Sometimes I wonder if this is really a war at all. It is more like a turkey shoot on both sides. Everywhere you look, there is a depressing landscape of the butchered, helpless innocent victims, perambulatory bags, baser instincts, and ever diminishing respect for rights and laws.

The Cru-sadists utter an occasional Oops, where as the Jihadists are more transparently grotesque.

The alternative offered us appears to me more like one of Barbarism, occasional Oops and Strip-joints or Barbarism, archaic Oh-s and veils. Must we choose sides really?

Sunday, March 28, 2004

Otherness and Wonder

A long, fantastic trip to the beautiful Northern Seashores and the land of the Turkmen. Felt like a liberated zone. Much more later. Here is another piece I finished before leaving in response to this. A couple of excerpts:

To insist on the "discursive production of reality", she correctly insists, is not to "deny its materiality." At issue is how one understands the fragmentation and diffusion of power--a power that in subtle or blatant ways exerts violence on "gendered, sexualized, and racialized bodies." Politics for her is "coming to terms with fragmentation."

She and I use a different language, but the problem as always remains with the assumptions. The danger in an obsession with the discourse of "Otherness" is the risk one incurs in underestimating the callous "I" and the marvelous "This." What may appear as the crudeness of a binary inside/outside paradigm is in fact the mediating link between "I-ness" and "This-ness." At issue is what the ancients called "Wonder."

Monday, March 15, 2004

Festivities, firecrackers, war on terror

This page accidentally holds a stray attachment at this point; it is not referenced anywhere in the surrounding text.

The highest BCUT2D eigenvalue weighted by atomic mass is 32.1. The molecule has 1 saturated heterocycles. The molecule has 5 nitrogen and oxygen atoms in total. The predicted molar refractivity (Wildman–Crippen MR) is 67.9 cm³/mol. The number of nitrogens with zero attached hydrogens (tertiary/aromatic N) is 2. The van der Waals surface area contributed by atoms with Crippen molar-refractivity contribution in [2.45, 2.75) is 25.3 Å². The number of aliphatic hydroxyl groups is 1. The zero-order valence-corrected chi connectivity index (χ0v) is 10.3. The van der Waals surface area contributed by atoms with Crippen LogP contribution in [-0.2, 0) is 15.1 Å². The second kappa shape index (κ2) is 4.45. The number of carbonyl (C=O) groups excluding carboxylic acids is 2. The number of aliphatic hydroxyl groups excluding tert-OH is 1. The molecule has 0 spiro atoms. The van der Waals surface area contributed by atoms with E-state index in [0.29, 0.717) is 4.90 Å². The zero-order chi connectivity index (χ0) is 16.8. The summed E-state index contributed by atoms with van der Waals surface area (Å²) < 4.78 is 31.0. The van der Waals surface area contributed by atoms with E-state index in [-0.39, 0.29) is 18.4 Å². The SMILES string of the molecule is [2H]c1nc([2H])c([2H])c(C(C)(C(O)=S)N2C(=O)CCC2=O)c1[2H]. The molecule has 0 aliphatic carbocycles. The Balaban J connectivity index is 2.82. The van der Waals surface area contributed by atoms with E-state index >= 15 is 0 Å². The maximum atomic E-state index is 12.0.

With the Persian New Year approaching, there are quite a few firecrackers going off all around everyday. Everyone is in frenzy. Chahar-Shambe-Souri is a ritual rooted in our Zoroastrian past—with festivities normally held in the evening preceding the last Wednesday of the year. A day we congregate to jump over fire, (now that there are not too many functioning fire temples left thank to Islam) mingle, mutter nonsense and consume loads of food and dried fruits.

In anticipation, we have had to endure almost a month of loud, indiscriminate explosions—luckily only fire crackers. Sometimes, men on motorcycles use quite a large bundle as they pass crowded streets which they then time (or rather throw) to go off as some women pass by. On one occasion, a young girl simply passed out close by. Quite infuriating and also a raucous.

Can’t be quite certain as to why so many--the much vaunted “burnt generation,” so “westernized,” “freedom loving,” and forever lamenting the reign of terror of our ruling clergy--can’t quite bring themselves to comprehend the banality of frightening unsuspecting pedestrians.

You see it happening everyday as kids walk back from schools. Some nice girl passes by, a few boys and then a loud boom. Think about it, here you are walking home. Of all the things you could be doing—smiling, winking, flirting, passing phone numbers, seeking a date, complementing a nice eye, having an ice cream—what do you do? You throw a fire cracker to scare the living daylight out of some unfortunate soul…go figure!

So yesterday, having endured 3 hours of loud explosions every 10 to 15 minutes, I simply marched to a neighbor’s yard, cigarette in hand, to have a chat with some 8 year olds. They of course denied responsibility. (But it stopped) And on my way back, in the street I ran into a couple of middle aged men --business men, pious, conservative, with military background and connections.

They immediately went on the offensive, as we Persians are wont to do, to scold me asserting that while they agreed I had every right to be annoyed, I should simply also stop smoking while I am at it. Then they proceeded to lecture me for 10 minutes, boasting of how they turned down a lucrative contract with a foreign firm because a representative had smoked in their office.